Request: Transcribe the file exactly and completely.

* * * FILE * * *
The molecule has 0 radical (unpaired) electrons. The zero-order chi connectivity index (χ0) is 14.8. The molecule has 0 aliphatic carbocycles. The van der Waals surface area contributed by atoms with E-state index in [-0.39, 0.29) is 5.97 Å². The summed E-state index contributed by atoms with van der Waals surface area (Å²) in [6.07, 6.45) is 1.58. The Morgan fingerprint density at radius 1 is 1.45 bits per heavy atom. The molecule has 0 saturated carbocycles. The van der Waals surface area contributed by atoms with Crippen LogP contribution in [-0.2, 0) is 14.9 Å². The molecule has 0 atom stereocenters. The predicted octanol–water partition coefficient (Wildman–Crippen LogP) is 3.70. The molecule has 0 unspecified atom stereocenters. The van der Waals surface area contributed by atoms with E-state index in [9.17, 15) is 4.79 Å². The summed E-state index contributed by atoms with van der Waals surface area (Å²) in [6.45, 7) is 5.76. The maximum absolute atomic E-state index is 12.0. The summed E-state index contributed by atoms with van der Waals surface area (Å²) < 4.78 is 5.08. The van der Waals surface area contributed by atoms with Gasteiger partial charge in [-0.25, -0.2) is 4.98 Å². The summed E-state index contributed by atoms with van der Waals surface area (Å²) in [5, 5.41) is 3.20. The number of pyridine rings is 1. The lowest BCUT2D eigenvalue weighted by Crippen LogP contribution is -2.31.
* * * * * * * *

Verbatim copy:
The molecule has 0 radical (unpaired) electrons. The zero-order chi connectivity index (χ0) is 14.8. The molecule has 0 aliphatic carbocycles. The van der Waals surface area contributed by atoms with E-state index in [-0.39, 0.29) is 5.97 Å². The summed E-state index contributed by atoms with van der Waals surface area (Å²) in [6.07, 6.45) is 1.58. The Morgan fingerprint density at radius 1 is 1.45 bits per heavy atom. The molecule has 0 saturated carbocycles. The van der Waals surface area contributed by atoms with Crippen LogP contribution in [-0.2, 0) is 14.9 Å². The molecule has 0 atom stereocenters. The predicted octanol–water partition coefficient (Wildman–Crippen LogP) is 3.70. The molecule has 0 unspecified atom stereocenters. The van der Waals surface area contributed by atoms with E-state index in [9.17, 15) is 4.79 Å². The summed E-state index contributed by atoms with van der Waals surface area (Å²) in [6.45, 7) is 5.76. The maximum absolute atomic E-state index is 12.0. The summed E-state index contributed by atoms with van der Waals surface area (Å²) < 4.78 is 5.08. The van der Waals surface area contributed by atoms with Gasteiger partial charge in [-0.25, -0.2) is 4.98 Å². The summed E-state index contributed by atoms with van der Waals surface area (Å²) in [5, 5.41) is 3.20. The number of pyridine rings is 1. The lowest BCUT2D eigenvalue weighted by Crippen LogP contribution is -2.31.